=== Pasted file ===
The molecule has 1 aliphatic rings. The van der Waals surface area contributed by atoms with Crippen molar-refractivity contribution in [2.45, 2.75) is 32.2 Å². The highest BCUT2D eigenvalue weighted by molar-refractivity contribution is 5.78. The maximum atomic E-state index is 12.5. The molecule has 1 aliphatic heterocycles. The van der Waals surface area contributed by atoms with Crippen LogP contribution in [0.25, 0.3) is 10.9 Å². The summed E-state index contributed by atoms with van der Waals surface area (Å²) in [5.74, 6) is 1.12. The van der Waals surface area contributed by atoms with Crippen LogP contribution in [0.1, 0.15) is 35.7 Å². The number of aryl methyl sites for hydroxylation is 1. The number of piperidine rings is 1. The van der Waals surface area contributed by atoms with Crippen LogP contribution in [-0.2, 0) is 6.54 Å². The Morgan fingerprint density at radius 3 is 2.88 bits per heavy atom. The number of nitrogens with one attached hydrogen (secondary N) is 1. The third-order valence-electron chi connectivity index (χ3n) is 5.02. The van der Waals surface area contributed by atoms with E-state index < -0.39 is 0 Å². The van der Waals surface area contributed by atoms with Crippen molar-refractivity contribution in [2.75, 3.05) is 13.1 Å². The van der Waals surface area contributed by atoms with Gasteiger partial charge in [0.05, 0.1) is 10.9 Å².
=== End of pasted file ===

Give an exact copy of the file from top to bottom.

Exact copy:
The molecule has 1 aliphatic rings. The van der Waals surface area contributed by atoms with Crippen molar-refractivity contribution in [2.45, 2.75) is 32.2 Å². The highest BCUT2D eigenvalue weighted by molar-refractivity contribution is 5.78. The maximum atomic E-state index is 12.5. The molecule has 1 aliphatic heterocycles. The van der Waals surface area contributed by atoms with Crippen LogP contribution in [0.25, 0.3) is 10.9 Å². The summed E-state index contributed by atoms with van der Waals surface area (Å²) in [5.74, 6) is 1.12. The van der Waals surface area contributed by atoms with Crippen LogP contribution in [0.1, 0.15) is 35.7 Å². The number of aryl methyl sites for hydroxylation is 1. The number of piperidine rings is 1. The van der Waals surface area contributed by atoms with Crippen LogP contribution in [-0.2, 0) is 6.54 Å². The Morgan fingerprint density at radius 3 is 2.88 bits per heavy atom. The number of nitrogens with one attached hydrogen (secondary N) is 1. The third-order valence-electron chi connectivity index (χ3n) is 5.02. The van der Waals surface area contributed by atoms with E-state index < -0.39 is 0 Å². The van der Waals surface area contributed by atoms with Crippen molar-refractivity contribution in [2.75, 3.05) is 13.1 Å². The van der Waals surface area contributed by atoms with Gasteiger partial charge in [0.05, 0.1) is 10.9 Å².